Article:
The usual voter apathy experienced during elections seems to deserve some re-examination, given the disparity between the number of votes recorded in the recently concluded Big Brother Naija and the usual low voter turnout in general elections. In this piece, TUNDE AJAJA examines the lessons the Independent National Electoral Commission could learn from the reality show
For the past 99 days that terminated on Sunday, October 6, there were, arguably, very few topical and social issues that dominated public discourse for a reasonable length of time like the happenings and updates from the Big Brother Naija house.
It was a 24/7 show that kept many people – in Nigeria and abroad – glued to their television sets and made some other fans navigating different social media and news platforms to get real-time updates. The reality show was a huge delight and amusement to many.
But, on the other hand, some individuals and groups expressed deep reservations about the programme, saying the show should be scrapped ‘for promoting immorality.’
For example, the Muslim Rights Concern, a prominent Muslim body in the country, had less than two weeks after the programme began called on President Muhammadu Buhari to shut down the airing of the reality show, saying it wondered why the Ministry of Information and Culture and the National Orientation Agency did not do anything about the airing of the show.
But, in spite of the reservations and open criticisms by concerned individuals and groups, the programme has continued to gain traction from the first to its now concluded fourth edition.
Meanwhile, beyond the excitement and razzmatazz that surrounded the grand finale on Sunday, the host of the show, Ebuka Obi-Uchendu, announced that this year’s edition recorded a whopping 240 million votes and that in the final week of the show alone, a ‘record-breaking’ 50 million votes were recorded.
Many people, on hearing that, appeared shocked while describing the number of votes as incredible, especially as they compared the volume of votes with the usually low turnout of voters recorded during the all important general elections in the country.
But, while the comparison is quite understandable, it is instructive to take a cursory look at the voting pattern in the reality show and that of the elections.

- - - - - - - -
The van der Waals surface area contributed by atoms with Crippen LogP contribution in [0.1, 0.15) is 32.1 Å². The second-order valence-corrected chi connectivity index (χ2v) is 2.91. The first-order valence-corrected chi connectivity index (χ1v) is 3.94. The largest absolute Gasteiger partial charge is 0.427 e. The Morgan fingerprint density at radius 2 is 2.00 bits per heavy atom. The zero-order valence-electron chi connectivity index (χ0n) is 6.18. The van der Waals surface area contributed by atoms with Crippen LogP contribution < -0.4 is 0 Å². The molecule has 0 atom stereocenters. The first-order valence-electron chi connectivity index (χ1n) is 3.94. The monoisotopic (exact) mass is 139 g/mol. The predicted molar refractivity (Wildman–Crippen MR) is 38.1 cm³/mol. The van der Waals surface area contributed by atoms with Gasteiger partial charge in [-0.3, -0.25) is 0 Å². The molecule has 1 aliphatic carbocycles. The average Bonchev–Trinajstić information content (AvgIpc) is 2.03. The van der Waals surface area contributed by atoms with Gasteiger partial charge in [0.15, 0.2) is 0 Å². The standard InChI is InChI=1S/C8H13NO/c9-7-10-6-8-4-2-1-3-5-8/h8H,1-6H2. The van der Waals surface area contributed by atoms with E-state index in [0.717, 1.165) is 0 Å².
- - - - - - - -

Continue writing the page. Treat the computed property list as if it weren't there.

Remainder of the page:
Information on the website of Africa Magic showed that voting could be done in four ways; the first being via SMS from any of the three participating networks in Nigeria. Each SMS cost N30 and a maximum of 100 votes per user.
Also, voting could be through Africa Magic mobile site, its website and through MyDSTV or MyGOTV App, all of which are free, except for data costs. The maximum votes per user were equally 100.
Even though voting in BB Naija did not require any age qualification; a voter did not need any form of pass or identification card and did not need to have registered with any electoral body, one could still safely conclude that the number of votes was huge, especially in a country of 180 million people.
The volume of votes also showed commitment and dedication on the part of the voters, regardless of the fact that multiple voting per person was allowed.
But looking at the performance (voter turnout) in the general elections in Nigeria over the years, especially the presidential election, which has the widest coverage, the reverse has been the case. For years, less than half of registered voters usually vote in the elections.
For example, in the 2019 elections, out of the 82.3 million voters (as collated by INEC), only about 29.3 million voters did accreditation, which represented an abysmally low 35.6 per cent of the voting population.
In fact, at the end of the exercise, the total number of votes cast dropped to 28.6 million, while the total number of valid votes cast dropped further to 27.3 million votes, which implied that 33.1 per cent of the eligible voters elected the President.
In the Ekiti State governorship election, which held on July 14, 2018, out of the 913,334 registered voters in the state, over 280,000 did not collect their PVCs. And of the about 630,000 voters that collected theirs, only 405,861 were accredited while the total votes cast was a mere 403,451. This implies that only about 44 per cent of voters with PVCs partook in the process of choosing the next governor of the state.
Likewise in Osun State, out of the 1,682,495 registered voters across the state, only 1,246,915 voters collected their PVCs. And at the end of the exercise, including the rerun, the total votes cast were less than 600,000.